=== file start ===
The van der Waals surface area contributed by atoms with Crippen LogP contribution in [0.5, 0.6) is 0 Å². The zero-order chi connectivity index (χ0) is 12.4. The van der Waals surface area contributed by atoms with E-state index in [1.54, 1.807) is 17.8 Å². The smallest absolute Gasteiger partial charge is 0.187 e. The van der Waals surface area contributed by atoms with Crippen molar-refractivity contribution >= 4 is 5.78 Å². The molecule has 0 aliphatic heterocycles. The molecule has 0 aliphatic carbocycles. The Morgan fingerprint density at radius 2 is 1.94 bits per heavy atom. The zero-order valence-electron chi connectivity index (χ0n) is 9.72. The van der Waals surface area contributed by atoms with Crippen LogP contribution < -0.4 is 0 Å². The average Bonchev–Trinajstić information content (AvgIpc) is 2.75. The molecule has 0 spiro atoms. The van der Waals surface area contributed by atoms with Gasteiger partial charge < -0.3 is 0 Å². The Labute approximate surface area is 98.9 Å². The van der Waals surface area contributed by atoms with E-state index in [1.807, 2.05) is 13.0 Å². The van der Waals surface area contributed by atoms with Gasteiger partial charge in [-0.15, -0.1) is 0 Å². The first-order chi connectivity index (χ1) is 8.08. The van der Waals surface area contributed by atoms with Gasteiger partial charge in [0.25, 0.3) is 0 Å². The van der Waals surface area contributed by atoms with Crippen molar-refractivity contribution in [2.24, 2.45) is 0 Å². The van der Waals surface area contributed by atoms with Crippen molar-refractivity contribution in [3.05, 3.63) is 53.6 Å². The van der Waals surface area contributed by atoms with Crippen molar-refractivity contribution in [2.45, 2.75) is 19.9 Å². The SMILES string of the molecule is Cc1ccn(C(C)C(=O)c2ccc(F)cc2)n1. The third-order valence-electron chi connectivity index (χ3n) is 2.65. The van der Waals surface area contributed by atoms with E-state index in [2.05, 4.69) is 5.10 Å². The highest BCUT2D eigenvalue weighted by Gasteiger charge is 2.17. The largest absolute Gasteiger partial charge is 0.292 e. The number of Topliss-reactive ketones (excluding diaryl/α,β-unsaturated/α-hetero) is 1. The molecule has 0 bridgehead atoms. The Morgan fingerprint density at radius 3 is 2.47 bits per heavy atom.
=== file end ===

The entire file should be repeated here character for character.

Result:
The van der Waals surface area contributed by atoms with Crippen LogP contribution in [0.5, 0.6) is 0 Å². The zero-order chi connectivity index (χ0) is 12.4. The van der Waals surface area contributed by atoms with E-state index in [1.54, 1.807) is 17.8 Å². The smallest absolute Gasteiger partial charge is 0.187 e. The van der Waals surface area contributed by atoms with Crippen molar-refractivity contribution >= 4 is 5.78 Å². The molecule has 0 aliphatic heterocycles. The molecule has 0 aliphatic carbocycles. The Morgan fingerprint density at radius 2 is 1.94 bits per heavy atom. The zero-order valence-electron chi connectivity index (χ0n) is 9.72. The van der Waals surface area contributed by atoms with Crippen LogP contribution < -0.4 is 0 Å². The average Bonchev–Trinajstić information content (AvgIpc) is 2.75. The molecule has 0 spiro atoms. The van der Waals surface area contributed by atoms with Gasteiger partial charge < -0.3 is 0 Å². The Labute approximate surface area is 98.9 Å². The van der Waals surface area contributed by atoms with E-state index in [1.807, 2.05) is 13.0 Å². The van der Waals surface area contributed by atoms with Gasteiger partial charge in [-0.15, -0.1) is 0 Å². The first-order chi connectivity index (χ1) is 8.08. The van der Waals surface area contributed by atoms with Gasteiger partial charge in [0.25, 0.3) is 0 Å². The van der Waals surface area contributed by atoms with Crippen molar-refractivity contribution in [2.24, 2.45) is 0 Å². The van der Waals surface area contributed by atoms with Crippen molar-refractivity contribution in [3.05, 3.63) is 53.6 Å². The van der Waals surface area contributed by atoms with Crippen molar-refractivity contribution in [2.45, 2.75) is 19.9 Å². The SMILES string of the molecule is Cc1ccn(C(C)C(=O)c2ccc(F)cc2)n1. The third-order valence-electron chi connectivity index (χ3n) is 2.65. The van der Waals surface area contributed by atoms with E-state index in [2.05, 4.69) is 5.10 Å². The highest BCUT2D eigenvalue weighted by Gasteiger charge is 2.17. The largest absolute Gasteiger partial charge is 0.292 e. The number of Topliss-reactive ketones (excluding diaryl/α,β-unsaturated/α-hetero) is 1. The molecule has 0 bridgehead atoms. The Morgan fingerprint density at radius 3 is 2.47 bits per heavy atom.